September 25, 2008

universal governance

I just saw a special on CNN regarding YouTube in connection with the videos posted by the young Finnish man who then entered into his school and shot 8 classmates. YouTube is a global phenomenon interacting with people around the world with virtually no filters or controls from above. A representative from YouTube explained that given its global nature, no one legal system would be in a position to set controls, so whatever oversight exists comes from the viewers who are invited to contact YouTube in the case they view a video that is not appropriate, one that disturbs or insults. The video in question is then removed by YouTube management. In an extreme case, like the video uploaded by the young Finnish man, contacting the police would also be advised.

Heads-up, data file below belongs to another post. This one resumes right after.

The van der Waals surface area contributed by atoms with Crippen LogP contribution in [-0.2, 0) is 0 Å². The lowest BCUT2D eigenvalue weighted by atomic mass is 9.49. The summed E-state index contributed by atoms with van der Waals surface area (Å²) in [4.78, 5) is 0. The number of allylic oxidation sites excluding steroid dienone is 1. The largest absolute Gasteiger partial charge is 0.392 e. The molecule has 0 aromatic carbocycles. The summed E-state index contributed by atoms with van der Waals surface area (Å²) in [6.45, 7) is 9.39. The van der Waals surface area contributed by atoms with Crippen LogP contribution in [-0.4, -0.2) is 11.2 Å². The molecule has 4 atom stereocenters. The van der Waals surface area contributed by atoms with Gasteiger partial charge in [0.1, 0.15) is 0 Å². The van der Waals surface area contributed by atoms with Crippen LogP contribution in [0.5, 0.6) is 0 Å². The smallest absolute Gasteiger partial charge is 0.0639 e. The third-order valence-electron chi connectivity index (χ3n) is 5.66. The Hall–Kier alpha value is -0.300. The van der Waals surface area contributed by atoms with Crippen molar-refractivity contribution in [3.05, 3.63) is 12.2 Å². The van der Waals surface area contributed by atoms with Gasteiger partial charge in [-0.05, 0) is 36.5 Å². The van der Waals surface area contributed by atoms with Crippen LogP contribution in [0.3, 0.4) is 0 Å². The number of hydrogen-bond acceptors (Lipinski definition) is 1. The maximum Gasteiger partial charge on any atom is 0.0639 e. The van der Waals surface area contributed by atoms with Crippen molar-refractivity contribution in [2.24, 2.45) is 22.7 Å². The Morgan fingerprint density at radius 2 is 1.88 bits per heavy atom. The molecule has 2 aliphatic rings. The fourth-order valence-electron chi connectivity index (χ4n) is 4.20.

This system of governance requires proactive action on the part of individual viewers and, as we have seen, this involves a "doing" vs "being" characteristic that has cultural roots. There are cultures that encourage the individual to stand out and take individual action, with the belief that the individual can and should make a difference. Other cultures, less oriented toward the individual, encourage waiting, defering to authorities and leaving the question to fate.

How do these cultural differences influence the process of filtering out inappropriate YouTube videos? Can we assume that the system, it its global extension, will properly govern itself?

a domani,

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